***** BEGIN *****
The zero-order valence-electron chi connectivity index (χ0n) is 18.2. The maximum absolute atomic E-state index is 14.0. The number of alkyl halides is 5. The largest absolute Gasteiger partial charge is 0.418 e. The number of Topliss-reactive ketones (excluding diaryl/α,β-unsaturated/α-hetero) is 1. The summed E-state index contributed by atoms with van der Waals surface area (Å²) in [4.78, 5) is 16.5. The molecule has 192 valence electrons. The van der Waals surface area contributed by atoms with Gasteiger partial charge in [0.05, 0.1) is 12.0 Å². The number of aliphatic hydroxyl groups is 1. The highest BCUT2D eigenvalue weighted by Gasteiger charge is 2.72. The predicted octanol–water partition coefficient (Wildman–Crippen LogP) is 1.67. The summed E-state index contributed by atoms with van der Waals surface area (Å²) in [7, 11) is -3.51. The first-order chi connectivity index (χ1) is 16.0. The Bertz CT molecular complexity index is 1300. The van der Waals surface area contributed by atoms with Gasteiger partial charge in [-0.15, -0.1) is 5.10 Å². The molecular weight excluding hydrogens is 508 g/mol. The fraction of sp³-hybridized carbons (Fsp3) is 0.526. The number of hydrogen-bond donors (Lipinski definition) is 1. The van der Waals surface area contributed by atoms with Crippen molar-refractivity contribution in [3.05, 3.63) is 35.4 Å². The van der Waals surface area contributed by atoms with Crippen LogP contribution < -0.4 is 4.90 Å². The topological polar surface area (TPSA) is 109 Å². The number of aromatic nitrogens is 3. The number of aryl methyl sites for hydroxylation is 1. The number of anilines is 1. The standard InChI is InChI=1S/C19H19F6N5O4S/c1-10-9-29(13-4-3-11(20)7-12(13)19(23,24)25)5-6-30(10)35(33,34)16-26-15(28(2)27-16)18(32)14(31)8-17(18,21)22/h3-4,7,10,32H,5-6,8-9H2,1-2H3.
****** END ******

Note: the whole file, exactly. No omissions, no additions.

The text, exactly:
The zero-order valence-electron chi connectivity index (χ0n) is 18.2. The maximum absolute atomic E-state index is 14.0. The number of alkyl halides is 5. The largest absolute Gasteiger partial charge is 0.418 e. The number of Topliss-reactive ketones (excluding diaryl/α,β-unsaturated/α-hetero) is 1. The summed E-state index contributed by atoms with van der Waals surface area (Å²) in [4.78, 5) is 16.5. The molecule has 192 valence electrons. The van der Waals surface area contributed by atoms with Gasteiger partial charge in [0.05, 0.1) is 12.0 Å². The number of aliphatic hydroxyl groups is 1. The highest BCUT2D eigenvalue weighted by Gasteiger charge is 2.72. The predicted octanol–water partition coefficient (Wildman–Crippen LogP) is 1.67. The summed E-state index contributed by atoms with van der Waals surface area (Å²) in [7, 11) is -3.51. The first-order chi connectivity index (χ1) is 16.0. The Bertz CT molecular complexity index is 1300. The van der Waals surface area contributed by atoms with Gasteiger partial charge in [-0.15, -0.1) is 5.10 Å². The molecular weight excluding hydrogens is 508 g/mol. The fraction of sp³-hybridized carbons (Fsp3) is 0.526. The number of hydrogen-bond donors (Lipinski definition) is 1. The van der Waals surface area contributed by atoms with Crippen molar-refractivity contribution in [3.05, 3.63) is 35.4 Å². The van der Waals surface area contributed by atoms with Crippen LogP contribution < -0.4 is 4.90 Å². The topological polar surface area (TPSA) is 109 Å². The number of aromatic nitrogens is 3. The number of aryl methyl sites for hydroxylation is 1. The number of anilines is 1. The standard InChI is InChI=1S/C19H19F6N5O4S/c1-10-9-29(13-4-3-11(20)7-12(13)19(23,24)25)5-6-30(10)35(33,34)16-26-15(28(2)27-16)18(32)14(31)8-17(18,21)22/h3-4,7,10,32H,5-6,8-9H2,1-2H3.